The Iranian nuclear agreement, under which easing sanctions pressure allowed its oil to flow, is not negotiable, an Iranian member of parliament said Friday.
U.S. President Donald Trump has vowed repeatedly to dismantle an Iranian nuclear agreement reached with the five permanent members of the U.N. Security Council, plus Germany. Implemented while President Barack Obama was in office, the agreement eases sanctions enough to let millions of barrels of Iranian oil flow through the global market.
Meeting with Israeli Prime Minister Benjamin Netanyahu in Davos, the U.S. president vowed to contain what he sees as a malevolent power.
“The two leaders reviewed their ongoing cooperation across a range of issues and stressed their goal of countering Iran’s malign influence and threatening behavior in the region,” a readout from the White House stated.
Trump on Jan. 12 issued a waiver on oil-related sanctions as part of the nuclear agreement, formally the Joint Comprehensive Plan of Action. He hinted it could be the last time, however, if it isn’t amended.
Speaking Friday, Valiollah Nanvakenari, a parliamentary member of Iran’s National Security and Foreign Policy Commission, said the agreement is not up for review.
“The JCPOA is absolutely not renegotiable,” he was quoted by the official Islamic Republic News Agency as saying.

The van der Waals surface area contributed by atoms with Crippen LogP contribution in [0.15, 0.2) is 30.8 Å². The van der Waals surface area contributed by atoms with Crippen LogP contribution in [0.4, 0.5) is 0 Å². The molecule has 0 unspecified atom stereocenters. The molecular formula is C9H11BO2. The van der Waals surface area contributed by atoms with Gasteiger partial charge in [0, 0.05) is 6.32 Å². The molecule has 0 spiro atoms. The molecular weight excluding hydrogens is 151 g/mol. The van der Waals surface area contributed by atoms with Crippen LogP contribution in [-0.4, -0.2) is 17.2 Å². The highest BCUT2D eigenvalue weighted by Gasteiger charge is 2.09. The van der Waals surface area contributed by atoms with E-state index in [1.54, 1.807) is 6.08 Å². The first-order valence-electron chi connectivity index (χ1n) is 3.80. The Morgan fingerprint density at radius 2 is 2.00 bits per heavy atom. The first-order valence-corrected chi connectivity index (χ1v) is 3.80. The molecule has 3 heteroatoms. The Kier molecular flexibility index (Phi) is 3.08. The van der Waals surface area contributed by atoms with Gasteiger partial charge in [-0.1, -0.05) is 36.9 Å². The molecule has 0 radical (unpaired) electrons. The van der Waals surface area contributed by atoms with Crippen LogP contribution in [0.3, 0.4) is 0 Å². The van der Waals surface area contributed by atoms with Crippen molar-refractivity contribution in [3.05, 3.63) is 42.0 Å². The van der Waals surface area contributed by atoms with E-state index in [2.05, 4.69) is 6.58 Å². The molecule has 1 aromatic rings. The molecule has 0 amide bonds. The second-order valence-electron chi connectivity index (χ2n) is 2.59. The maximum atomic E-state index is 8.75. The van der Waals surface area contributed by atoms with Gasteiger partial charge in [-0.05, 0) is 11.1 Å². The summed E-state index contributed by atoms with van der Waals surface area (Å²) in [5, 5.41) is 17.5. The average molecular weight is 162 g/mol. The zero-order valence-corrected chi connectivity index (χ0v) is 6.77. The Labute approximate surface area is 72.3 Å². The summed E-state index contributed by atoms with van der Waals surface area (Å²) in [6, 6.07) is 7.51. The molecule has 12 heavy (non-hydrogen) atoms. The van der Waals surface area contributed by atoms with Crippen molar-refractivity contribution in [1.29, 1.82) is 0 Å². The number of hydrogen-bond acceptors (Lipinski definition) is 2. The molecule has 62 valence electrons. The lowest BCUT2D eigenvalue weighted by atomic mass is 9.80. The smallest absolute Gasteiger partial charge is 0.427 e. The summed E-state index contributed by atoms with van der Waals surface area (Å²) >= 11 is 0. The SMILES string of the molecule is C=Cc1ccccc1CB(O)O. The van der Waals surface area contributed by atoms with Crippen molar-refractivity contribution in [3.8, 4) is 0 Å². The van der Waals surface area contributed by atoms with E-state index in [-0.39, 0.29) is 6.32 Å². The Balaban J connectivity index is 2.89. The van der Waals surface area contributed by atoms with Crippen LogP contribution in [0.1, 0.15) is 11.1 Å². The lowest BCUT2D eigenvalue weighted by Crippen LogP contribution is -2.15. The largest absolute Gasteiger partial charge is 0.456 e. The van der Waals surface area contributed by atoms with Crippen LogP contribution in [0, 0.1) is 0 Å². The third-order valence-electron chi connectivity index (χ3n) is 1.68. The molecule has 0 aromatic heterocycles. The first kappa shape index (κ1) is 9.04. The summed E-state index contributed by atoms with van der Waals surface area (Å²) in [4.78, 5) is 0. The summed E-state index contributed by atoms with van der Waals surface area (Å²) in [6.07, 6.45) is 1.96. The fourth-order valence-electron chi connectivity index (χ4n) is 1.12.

Backers of the nuclear agreement outside the United States voiced their support. British Foreign Secretary Boris Johnson said following talks earlier this month with Iranian and European diplomats the “deal is a crucial agreement that makes the world safer.”
The sanctions on Iranian oil exports in the European market would come at a time when traders are watching a shrinking gap between supply and demand. Taking Iranian oil barrels off the market could lead to higher oil prices.
Trump’s stance on major oil producers was questioned in the past, notably last year when he considered tightening sanctions on Venezuela. That move would’ve created U.S. problems because Venezuela is the largest source of crude oil for southern refiners, ahead of Saudi Arabia.
By Daniel J. Graeber